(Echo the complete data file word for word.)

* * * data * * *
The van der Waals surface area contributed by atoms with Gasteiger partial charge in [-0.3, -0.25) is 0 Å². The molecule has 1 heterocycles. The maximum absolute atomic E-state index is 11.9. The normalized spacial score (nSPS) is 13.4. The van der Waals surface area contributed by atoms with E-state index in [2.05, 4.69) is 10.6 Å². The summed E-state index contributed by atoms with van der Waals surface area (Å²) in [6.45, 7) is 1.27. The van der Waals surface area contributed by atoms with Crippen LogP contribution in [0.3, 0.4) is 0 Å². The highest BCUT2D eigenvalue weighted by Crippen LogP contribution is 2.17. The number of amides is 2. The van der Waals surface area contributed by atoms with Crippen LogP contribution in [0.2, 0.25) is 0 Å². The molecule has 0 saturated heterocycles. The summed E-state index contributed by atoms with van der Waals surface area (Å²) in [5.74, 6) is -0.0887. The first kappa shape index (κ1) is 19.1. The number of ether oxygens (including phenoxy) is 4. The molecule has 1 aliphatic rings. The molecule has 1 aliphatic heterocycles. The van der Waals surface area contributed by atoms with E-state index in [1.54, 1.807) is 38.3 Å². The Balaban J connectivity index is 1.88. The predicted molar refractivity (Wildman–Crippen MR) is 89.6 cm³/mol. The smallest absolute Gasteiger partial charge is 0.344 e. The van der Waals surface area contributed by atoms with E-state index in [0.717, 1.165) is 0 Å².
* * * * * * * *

The van der Waals surface area contributed by atoms with Gasteiger partial charge in [-0.3, -0.25) is 0 Å². The molecule has 1 heterocycles. The maximum absolute atomic E-state index is 11.9. The normalized spacial score (nSPS) is 13.4. The van der Waals surface area contributed by atoms with E-state index in [2.05, 4.69) is 10.6 Å². The summed E-state index contributed by atoms with van der Waals surface area (Å²) in [6.45, 7) is 1.27. The van der Waals surface area contributed by atoms with Crippen LogP contribution in [0.3, 0.4) is 0 Å². The highest BCUT2D eigenvalue weighted by Crippen LogP contribution is 2.17. The number of amides is 2. The van der Waals surface area contributed by atoms with Crippen LogP contribution in [0.2, 0.25) is 0 Å². The molecule has 0 saturated heterocycles. The summed E-state index contributed by atoms with van der Waals surface area (Å²) in [5.74, 6) is -0.0887. The first kappa shape index (κ1) is 19.1. The number of ether oxygens (including phenoxy) is 4. The molecule has 1 aliphatic rings. The molecule has 1 aliphatic heterocycles. The van der Waals surface area contributed by atoms with E-state index in [1.54, 1.807) is 38.3 Å². The Balaban J connectivity index is 1.88. The predicted molar refractivity (Wildman–Crippen MR) is 89.6 cm³/mol. The smallest absolute Gasteiger partial charge is 0.344 e. The van der Waals surface area contributed by atoms with E-state index in [0.717, 1.165) is 0 Å².